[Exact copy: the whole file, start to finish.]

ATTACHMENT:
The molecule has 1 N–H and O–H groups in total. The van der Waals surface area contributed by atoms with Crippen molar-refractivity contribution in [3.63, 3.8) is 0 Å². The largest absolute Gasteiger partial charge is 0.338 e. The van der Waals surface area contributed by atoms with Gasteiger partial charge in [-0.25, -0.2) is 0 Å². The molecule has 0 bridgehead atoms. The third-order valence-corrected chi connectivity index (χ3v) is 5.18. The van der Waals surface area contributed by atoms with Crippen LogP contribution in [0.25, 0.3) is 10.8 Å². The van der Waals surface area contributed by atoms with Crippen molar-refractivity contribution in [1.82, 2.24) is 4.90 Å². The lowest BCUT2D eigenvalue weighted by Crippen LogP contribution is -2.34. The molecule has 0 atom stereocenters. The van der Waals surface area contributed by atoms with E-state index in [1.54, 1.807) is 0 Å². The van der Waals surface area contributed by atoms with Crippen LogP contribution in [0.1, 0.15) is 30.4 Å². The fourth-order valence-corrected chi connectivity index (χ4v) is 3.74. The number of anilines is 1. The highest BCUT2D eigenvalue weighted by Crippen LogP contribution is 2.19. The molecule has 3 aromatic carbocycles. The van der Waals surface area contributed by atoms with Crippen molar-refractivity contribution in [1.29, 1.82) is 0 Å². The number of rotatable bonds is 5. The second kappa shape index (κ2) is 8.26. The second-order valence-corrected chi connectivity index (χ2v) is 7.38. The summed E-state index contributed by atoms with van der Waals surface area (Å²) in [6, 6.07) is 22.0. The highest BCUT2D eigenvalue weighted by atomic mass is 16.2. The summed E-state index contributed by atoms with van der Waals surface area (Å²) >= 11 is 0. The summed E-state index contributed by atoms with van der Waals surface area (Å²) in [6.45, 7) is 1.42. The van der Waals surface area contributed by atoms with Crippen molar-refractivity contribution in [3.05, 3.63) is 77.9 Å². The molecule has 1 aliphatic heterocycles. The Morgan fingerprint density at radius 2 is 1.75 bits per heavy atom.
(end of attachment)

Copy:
The molecule has 1 N–H and O–H groups in total. The van der Waals surface area contributed by atoms with Crippen molar-refractivity contribution in [3.63, 3.8) is 0 Å². The largest absolute Gasteiger partial charge is 0.338 e. The van der Waals surface area contributed by atoms with Gasteiger partial charge in [-0.25, -0.2) is 0 Å². The molecule has 0 bridgehead atoms. The third-order valence-corrected chi connectivity index (χ3v) is 5.18. The van der Waals surface area contributed by atoms with Crippen LogP contribution in [0.25, 0.3) is 10.8 Å². The van der Waals surface area contributed by atoms with Crippen molar-refractivity contribution in [1.82, 2.24) is 4.90 Å². The lowest BCUT2D eigenvalue weighted by Crippen LogP contribution is -2.34. The molecule has 0 atom stereocenters. The van der Waals surface area contributed by atoms with E-state index in [1.54, 1.807) is 0 Å². The van der Waals surface area contributed by atoms with Crippen LogP contribution in [0.1, 0.15) is 30.4 Å². The fourth-order valence-corrected chi connectivity index (χ4v) is 3.74. The number of anilines is 1. The highest BCUT2D eigenvalue weighted by Crippen LogP contribution is 2.19. The molecule has 3 aromatic carbocycles. The van der Waals surface area contributed by atoms with Crippen molar-refractivity contribution in [1.29, 1.82) is 0 Å². The number of rotatable bonds is 5. The second kappa shape index (κ2) is 8.26. The second-order valence-corrected chi connectivity index (χ2v) is 7.38. The summed E-state index contributed by atoms with van der Waals surface area (Å²) in [6, 6.07) is 22.0. The highest BCUT2D eigenvalue weighted by atomic mass is 16.2. The summed E-state index contributed by atoms with van der Waals surface area (Å²) >= 11 is 0. The summed E-state index contributed by atoms with van der Waals surface area (Å²) in [6.45, 7) is 1.42. The van der Waals surface area contributed by atoms with Crippen molar-refractivity contribution in [3.05, 3.63) is 77.9 Å². The molecule has 1 aliphatic heterocycles. The Morgan fingerprint density at radius 2 is 1.75 bits per heavy atom.